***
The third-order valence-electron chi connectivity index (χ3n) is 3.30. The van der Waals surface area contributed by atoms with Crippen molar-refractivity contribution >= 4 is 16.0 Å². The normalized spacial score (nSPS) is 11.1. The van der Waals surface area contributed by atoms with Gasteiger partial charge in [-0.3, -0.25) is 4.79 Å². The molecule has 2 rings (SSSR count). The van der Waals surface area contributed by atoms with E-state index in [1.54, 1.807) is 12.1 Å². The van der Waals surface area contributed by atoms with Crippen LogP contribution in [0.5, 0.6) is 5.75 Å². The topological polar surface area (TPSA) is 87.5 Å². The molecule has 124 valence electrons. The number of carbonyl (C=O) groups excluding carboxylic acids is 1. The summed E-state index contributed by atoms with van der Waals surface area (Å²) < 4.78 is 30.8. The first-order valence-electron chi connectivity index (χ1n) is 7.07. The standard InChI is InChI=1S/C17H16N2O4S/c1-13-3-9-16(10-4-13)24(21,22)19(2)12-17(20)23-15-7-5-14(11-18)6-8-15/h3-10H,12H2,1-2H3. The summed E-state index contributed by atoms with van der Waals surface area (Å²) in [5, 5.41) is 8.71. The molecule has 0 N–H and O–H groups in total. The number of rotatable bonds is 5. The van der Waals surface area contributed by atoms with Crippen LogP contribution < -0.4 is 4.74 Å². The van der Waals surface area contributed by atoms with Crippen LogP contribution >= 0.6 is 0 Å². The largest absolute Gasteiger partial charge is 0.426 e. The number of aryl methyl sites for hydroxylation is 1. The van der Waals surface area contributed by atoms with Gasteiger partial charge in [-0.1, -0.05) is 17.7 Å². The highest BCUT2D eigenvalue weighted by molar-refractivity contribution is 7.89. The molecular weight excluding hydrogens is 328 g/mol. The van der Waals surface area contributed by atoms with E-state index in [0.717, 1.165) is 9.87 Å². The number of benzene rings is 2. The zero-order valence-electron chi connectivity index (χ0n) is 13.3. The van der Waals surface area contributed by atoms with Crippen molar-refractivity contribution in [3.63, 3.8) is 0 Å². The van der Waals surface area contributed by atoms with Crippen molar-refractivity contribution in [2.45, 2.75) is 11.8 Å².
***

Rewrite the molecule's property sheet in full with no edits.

The third-order valence-electron chi connectivity index (χ3n) is 3.30. The van der Waals surface area contributed by atoms with Crippen molar-refractivity contribution >= 4 is 16.0 Å². The normalized spacial score (nSPS) is 11.1. The van der Waals surface area contributed by atoms with Gasteiger partial charge in [-0.3, -0.25) is 4.79 Å². The molecule has 2 rings (SSSR count). The van der Waals surface area contributed by atoms with E-state index in [1.54, 1.807) is 12.1 Å². The van der Waals surface area contributed by atoms with Crippen LogP contribution in [0.5, 0.6) is 5.75 Å². The topological polar surface area (TPSA) is 87.5 Å². The molecule has 124 valence electrons. The number of carbonyl (C=O) groups excluding carboxylic acids is 1. The summed E-state index contributed by atoms with van der Waals surface area (Å²) < 4.78 is 30.8. The first-order valence-electron chi connectivity index (χ1n) is 7.07. The standard InChI is InChI=1S/C17H16N2O4S/c1-13-3-9-16(10-4-13)24(21,22)19(2)12-17(20)23-15-7-5-14(11-18)6-8-15/h3-10H,12H2,1-2H3. The summed E-state index contributed by atoms with van der Waals surface area (Å²) in [5, 5.41) is 8.71. The molecule has 0 N–H and O–H groups in total. The number of rotatable bonds is 5. The van der Waals surface area contributed by atoms with Crippen LogP contribution < -0.4 is 4.74 Å². The van der Waals surface area contributed by atoms with Crippen LogP contribution >= 0.6 is 0 Å². The largest absolute Gasteiger partial charge is 0.426 e. The number of aryl methyl sites for hydroxylation is 1. The van der Waals surface area contributed by atoms with Gasteiger partial charge in [-0.1, -0.05) is 17.7 Å². The highest BCUT2D eigenvalue weighted by molar-refractivity contribution is 7.89. The molecular weight excluding hydrogens is 328 g/mol. The van der Waals surface area contributed by atoms with E-state index in [0.717, 1.165) is 9.87 Å². The number of benzene rings is 2. The zero-order valence-electron chi connectivity index (χ0n) is 13.3. The van der Waals surface area contributed by atoms with Crippen molar-refractivity contribution in [3.63, 3.8) is 0 Å². The van der Waals surface area contributed by atoms with Crippen molar-refractivity contribution in [2.45, 2.75) is 11.8 Å².